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BORROWED TIME

America’s daunting student debt crisis is about to get even worse

By Dan Kopf & Amy X. Wang

At $1.3 trillion, America’s pile of student loan debt is near-incomprehensible in size.

“I’m not smart enough to say what’s going to happen with the crisis, but there’s a day of reckoning coming,” bestselling author John Grisham, who is turning the crisis into the plot of a a thriller novel, commented late last year. Those who might be considered ”smart enough”—the economists, analysts, and researchers who’ve studied the issue intensely in recent years—have been keeping a wary eye on the swelling figures, and have come to a bleak conclusion. A new report from Brookings, a think tank, suggests that the default rate on student loans could rise a lot higher than previously expected.

Most research on student debt examines default rates three to five years from when repayment begins, arriving at an average default rate of 11.5%. Brookings used a new dataset to assess default rates over a longer time horizon. Applying trends from older cohorts to newer ones, the study found that default rates could rise as high as 40% by 2023.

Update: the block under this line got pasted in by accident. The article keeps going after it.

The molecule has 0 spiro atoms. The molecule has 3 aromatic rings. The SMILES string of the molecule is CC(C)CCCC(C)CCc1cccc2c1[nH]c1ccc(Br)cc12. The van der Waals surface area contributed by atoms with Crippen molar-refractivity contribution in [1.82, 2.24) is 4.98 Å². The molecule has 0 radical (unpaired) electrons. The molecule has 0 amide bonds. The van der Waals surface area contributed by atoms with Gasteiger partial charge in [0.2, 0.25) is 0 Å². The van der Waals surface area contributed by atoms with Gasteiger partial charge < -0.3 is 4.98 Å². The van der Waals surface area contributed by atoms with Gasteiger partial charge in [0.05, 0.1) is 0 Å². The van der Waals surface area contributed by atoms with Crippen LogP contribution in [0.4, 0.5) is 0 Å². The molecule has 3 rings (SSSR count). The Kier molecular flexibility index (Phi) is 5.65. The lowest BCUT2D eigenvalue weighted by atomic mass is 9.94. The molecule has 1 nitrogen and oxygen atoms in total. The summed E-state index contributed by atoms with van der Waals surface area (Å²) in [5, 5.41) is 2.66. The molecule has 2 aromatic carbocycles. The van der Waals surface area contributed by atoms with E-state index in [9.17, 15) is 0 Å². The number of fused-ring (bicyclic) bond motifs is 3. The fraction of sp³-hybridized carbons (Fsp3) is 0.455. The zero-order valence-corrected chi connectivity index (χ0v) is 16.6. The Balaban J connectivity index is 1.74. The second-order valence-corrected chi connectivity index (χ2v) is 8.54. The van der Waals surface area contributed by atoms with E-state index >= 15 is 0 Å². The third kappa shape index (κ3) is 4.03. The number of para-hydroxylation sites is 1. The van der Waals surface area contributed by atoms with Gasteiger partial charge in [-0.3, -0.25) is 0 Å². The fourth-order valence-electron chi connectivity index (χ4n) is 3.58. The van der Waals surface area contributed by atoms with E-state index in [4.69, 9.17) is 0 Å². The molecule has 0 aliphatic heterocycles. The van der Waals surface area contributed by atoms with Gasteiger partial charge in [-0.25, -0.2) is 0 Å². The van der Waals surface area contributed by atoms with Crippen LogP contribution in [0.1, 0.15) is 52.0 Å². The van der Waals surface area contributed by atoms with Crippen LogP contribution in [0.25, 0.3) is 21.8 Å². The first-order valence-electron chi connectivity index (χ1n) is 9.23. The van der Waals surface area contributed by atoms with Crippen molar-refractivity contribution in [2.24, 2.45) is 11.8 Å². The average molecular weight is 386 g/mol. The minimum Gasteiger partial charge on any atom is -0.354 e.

The study looked at the default rate for all first-time college students who started university in 1995 and 2003, following them from the moment they matriculated through to 2015; the analysis revealed that default rates barely taper off even a decade after starting school. What’s more, 10 years after taking out a loan, around 14% of all 1995 entrants had defaulted—after 20 years, that figure rose to 25%.

Things are even worse for the 2003 cohort, with over 25% defaulting by the 11-year mark. Judith Scott-Clayton, a Columbia University economist who authored the report, concludes that if the 2003 cohort follows previous patterns, they’ll reach a 40% default rate at the 20-year mark. (And that applies to larger debts—while 52% of the 1995 group took out federal loans, 60% of the group of 2003 students did.)

What’s going on? The rise of for-profit colleges, many of which have been publicly accused of deceiving students into debt, is one leading cause. More than twice as many of the students who started in 2003 attended for-profit schools, versus their counterparts who enrolled in 1995.

Another cause is simply record-high tuition figures that colleges across the country—for-profit, public, and private—charge for an education these days. It is now common for a bachelor’s degree to cost upwards of $200,000. With a college degree a near necessity for getting a foothold in the workforce, Americans have little choice but grin and bear it, and many are falling into debt as a result.

For those deciding whether to take on student loans, there are ways to minimize the debt. Choosing one’s university carefully helps. Scott-Clayton also notes that borrowing a larger amount of money is an indicator that a person is less likely to default, not more: Those from the 2003 cohort who borrowed less than $6,125 proved more likely to default than those borrowing more than $24,000. This is likely because borrowers who took out larger federal loans did so for more expensive educational institutions, which tend to offer more value, in quality and employment prospects, for the price.